One paradox of investing in emerging market debt is as follows: very often, those outside the asset class, when criticising it, fail to differentiate between sovereign and corporate borrowers. At the same time, those within the asset class probably don’t think sufficiently about the two investment themes together. Let me explain what I mean.
Firstly, when those who criticise emerging market debt aren’t sure which sort of borrower they’re talking about. In this instance, it’s fair to say that this is not a mistake that these otherwise well-informed people would make when talking about developed market fixed income! To these critics, all emerging market debt is the same. This is, at quite fundamental levels, not the case. Consider the following few facts: emerging market private sector debt as a percentage of GDP is over twice the level of emerging market general government debt as a percentage of GDP. Simultaneously, emerging market private sector debt is overwhelmingly made up of bank lending to corporates and households, as opposed to debt raised in the bond markets. And in both cases, emerging market government and private sector debt is overwhelmingly domestic.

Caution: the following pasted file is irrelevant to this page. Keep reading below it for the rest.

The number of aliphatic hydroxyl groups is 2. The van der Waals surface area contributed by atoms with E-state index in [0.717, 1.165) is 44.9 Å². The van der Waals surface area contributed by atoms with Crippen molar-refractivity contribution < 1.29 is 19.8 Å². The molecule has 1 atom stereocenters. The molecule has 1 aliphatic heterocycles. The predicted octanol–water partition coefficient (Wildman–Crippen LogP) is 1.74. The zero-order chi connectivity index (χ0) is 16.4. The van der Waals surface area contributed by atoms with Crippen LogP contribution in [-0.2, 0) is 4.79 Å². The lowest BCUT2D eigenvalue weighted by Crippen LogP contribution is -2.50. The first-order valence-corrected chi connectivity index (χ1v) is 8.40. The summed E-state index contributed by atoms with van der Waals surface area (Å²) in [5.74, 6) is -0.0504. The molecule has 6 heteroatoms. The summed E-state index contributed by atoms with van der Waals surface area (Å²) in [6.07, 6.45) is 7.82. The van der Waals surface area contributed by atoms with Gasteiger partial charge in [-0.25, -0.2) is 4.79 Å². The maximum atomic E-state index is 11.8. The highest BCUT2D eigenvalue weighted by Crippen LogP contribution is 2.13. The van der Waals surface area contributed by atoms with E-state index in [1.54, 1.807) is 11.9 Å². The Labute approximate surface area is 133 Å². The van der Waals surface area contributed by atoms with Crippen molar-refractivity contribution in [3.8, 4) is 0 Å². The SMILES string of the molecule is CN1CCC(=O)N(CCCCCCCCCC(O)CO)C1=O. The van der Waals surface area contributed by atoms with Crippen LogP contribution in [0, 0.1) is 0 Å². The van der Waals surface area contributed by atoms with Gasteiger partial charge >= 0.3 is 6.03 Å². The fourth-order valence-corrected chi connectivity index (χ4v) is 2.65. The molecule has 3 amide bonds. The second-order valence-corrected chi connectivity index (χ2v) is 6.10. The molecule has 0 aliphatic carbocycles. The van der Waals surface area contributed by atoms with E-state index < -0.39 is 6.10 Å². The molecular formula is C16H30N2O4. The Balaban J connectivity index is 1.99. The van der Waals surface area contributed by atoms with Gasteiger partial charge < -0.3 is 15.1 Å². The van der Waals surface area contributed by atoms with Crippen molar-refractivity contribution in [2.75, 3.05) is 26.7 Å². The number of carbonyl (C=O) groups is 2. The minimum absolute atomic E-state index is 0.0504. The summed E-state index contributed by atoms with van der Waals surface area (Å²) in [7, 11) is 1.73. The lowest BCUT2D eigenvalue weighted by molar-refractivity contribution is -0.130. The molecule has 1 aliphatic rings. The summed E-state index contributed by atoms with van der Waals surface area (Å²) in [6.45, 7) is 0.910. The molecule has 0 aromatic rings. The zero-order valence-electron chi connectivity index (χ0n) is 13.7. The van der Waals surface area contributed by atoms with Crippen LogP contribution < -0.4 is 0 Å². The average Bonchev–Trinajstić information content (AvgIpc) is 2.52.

All this puts a few holes in some of the usual shibboleths about emerging market debt. For example, that emerging market sovereign and corporate debt profiles are one and the same. Or, that emerging market corporates have made the entirety of their liabilities (dollar) bonds, owned by foreigners.
What about those inside the asset class? As the emerging market fixed income universe has grown greatly in scale in recent years, investors in the space have become increasingly isolated, as either specialists in one investment theme or the other. However, if you want to buy an Argentine corporate, for instance; you should be sure to have a firm view of what’s going on with the Argentine sovereign. Surprisingly often among emerging markets investors, this isn’t the case.
At Kames, we invest across emerging markets sovereigns and corporates, and aim to marry a clear-eyed view of the top down, with a firm understanding of the bottom-up. This holistic approach also involves tackling some of the widespread misunderstandings about emerging market fixed income as a whole.